Baltimore Orioles: To trade or not to trade in the AL East


Current MASN analyst Rick Dempsey is probably one of the most beloved Orioles of all time. Dempsey’s career stat line is as follows: .233 average, 96 HR’s, 471 RBI, and 592 BB’s. Those aren’t earth-shattering numbers by any means, however Dempsey represented so much more to Oriole fans than numbers. He was the heart of every team on which he played, and he still very much represents that same persona on MASN’s O’s Xtra pre/post-game show that he does with Jim Hunter or Amber Theoharis. I always thought it was very telling that in 1991 Dempsey was a member of the Milwaukee Brewers, who granted him permission to miss the final game of the season to return to Baltimore for the closing ceremony at Memorial Stadium. They knew what Dempsey meant to the fans of Baltimore, and they even allowed him to don his full Oriole uniform that day. Here’s another fact about Rick Dempsey that some people might not know or have conveniently forgotten: he came to the Orioles via trade…from the NY Yankees.

During the 1976 season the O’s traded Doyle Alexander, Jimmy Freeman, Elrod Hendricks, Ken Holtzman and Grant Jackson to the Yankees in return for Tippy Martinez, Rick Dempsey, Rudy May, Scott McGregor and Dave Pagan. (Along with Dempsey, Martinez and McGregor are probably the most most recognizable names on that list.) With this in mind, I came across and article on NBC Sports’ Hardball Talk this week about Dan Duquette, Peter Angelos, and trading within the division. Basically the gist of the article is that Angelos has always been opposed to trading within the American League East, but Duquette tends to see no issue with it (if the trade is something that improves the Orioles). In effect, this might be an issue on which the two disagree later this summer IF the O’s are in a position to make sure trades for whatever reason.

Speaking for myself, I’m really torn on this. On this issue, I actually tend to agree with Angelos. Let’s use Adam Jones as an example given that he always seems to be the subject of trade rumors. Would the O’s really want to put themselves in a position where they might have to face Jones 18 times a year? Furthermore, do they really want to send one of their most beloved current players to play for a division rival? That’s kind of where I come from for the most part. However let’s also keep in mind that the Orioles wouldn’t be “gifting” Adam Jones (or anyone else for that matter) to a rival; they’d be getting something in return as well. So I do see Duquette’s point when it comes to improving the team. If another team (whether they were in the division or not) offered a decent pitcher or perhaps even a pitching prospect in exchange for an Oriole, they might be foolish to say no.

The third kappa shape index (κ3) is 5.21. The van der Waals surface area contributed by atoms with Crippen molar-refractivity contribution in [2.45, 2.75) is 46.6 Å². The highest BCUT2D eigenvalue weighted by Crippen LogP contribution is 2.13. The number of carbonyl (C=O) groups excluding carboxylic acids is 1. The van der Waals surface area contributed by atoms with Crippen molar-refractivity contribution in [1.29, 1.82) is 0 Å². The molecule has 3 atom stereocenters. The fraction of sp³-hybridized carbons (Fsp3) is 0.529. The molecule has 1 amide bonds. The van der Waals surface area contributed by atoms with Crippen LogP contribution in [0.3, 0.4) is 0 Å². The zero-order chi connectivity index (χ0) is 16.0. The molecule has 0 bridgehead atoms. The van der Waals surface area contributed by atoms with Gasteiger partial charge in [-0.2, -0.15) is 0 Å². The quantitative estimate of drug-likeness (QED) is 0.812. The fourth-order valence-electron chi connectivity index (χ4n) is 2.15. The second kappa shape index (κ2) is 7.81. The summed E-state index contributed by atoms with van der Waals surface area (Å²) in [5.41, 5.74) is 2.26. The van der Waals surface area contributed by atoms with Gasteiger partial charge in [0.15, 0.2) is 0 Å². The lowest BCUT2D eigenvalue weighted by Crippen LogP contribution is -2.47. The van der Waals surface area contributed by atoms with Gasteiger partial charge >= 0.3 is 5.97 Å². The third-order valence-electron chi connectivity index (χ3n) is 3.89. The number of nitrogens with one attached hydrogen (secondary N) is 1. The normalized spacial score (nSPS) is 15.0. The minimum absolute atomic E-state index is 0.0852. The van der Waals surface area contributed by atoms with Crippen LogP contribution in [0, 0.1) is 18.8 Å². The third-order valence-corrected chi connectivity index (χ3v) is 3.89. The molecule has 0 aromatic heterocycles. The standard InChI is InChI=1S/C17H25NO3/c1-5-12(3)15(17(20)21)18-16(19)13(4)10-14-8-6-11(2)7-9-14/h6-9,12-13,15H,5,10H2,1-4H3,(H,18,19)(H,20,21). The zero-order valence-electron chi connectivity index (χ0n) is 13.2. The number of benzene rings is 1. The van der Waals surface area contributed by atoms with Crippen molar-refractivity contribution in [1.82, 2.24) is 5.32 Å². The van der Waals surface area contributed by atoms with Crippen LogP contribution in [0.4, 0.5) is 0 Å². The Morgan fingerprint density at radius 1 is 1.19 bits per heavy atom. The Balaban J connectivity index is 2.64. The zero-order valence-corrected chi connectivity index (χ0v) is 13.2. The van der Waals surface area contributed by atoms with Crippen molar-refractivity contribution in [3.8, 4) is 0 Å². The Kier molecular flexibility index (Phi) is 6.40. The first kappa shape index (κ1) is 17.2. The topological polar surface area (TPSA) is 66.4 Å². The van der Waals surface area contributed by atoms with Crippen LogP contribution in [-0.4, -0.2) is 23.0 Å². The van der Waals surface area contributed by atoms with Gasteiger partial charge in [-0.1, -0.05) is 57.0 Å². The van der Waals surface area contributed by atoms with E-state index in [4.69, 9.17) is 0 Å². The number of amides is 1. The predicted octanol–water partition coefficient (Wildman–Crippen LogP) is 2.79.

I suppose I would say that my unwritten rule is that it’s a bad idea to trade within your own division. However while I’d certainly look good and hard at a proposed trade with a division rival and I’d have a heck of a vetting process in terms of the return I’d be getting, I’m not sure I’d totally shut the door on it. Here’s the other thing; that other team might know something that you don’t. In using the NFL as an example, Andy Reid of the Philadelphia Eagles traded Donovan McNabb to the Washington Redskins (for draft picks) in 2010. Speaking for myself I thought it was a good trade at the time, however apparently Reid was getting increasingly frustrated with McNabb’s practice habbits. Reid also thought McNabb was reaching the end of the line, and in fact he was. (He did had some good games with the Redskins before being traded to the Vikings where he really bottomed out.) That’s kind of how most trades within divisions tend to go in my opinion.

I would submit that the trade involving Rick Dempsey is an anamolous situation in that it worked out so good for the Orioles. (As a commenter on that article pointed out, a year later the Birds traded Rudy May to the Montreal Expos for Gary Roenicke, Joe Kerrigan and Don Stanhouse.) However the fact remains that Oriole history might be starkly different if not for that trade. So as the summer progresses if Dan Duquette goes to Peter Angelos with a trade proposition involving an AL East rival, I suppose I would say that I hope he at least considers it a bit more than he has in the past. However I also hope he’s careful in making that consideration, because if an Oriole goes to a division rival the Orioles will have to live with the aftermath.

FYI/Off-topic – The Orioles announced yesterday that right fielder Nick Markakis will appear in his first Spring Training game of 2012 next Wednesday (March 14th). Markakis, who’s coming off of abdominal surgery in January, will serve as the DH.

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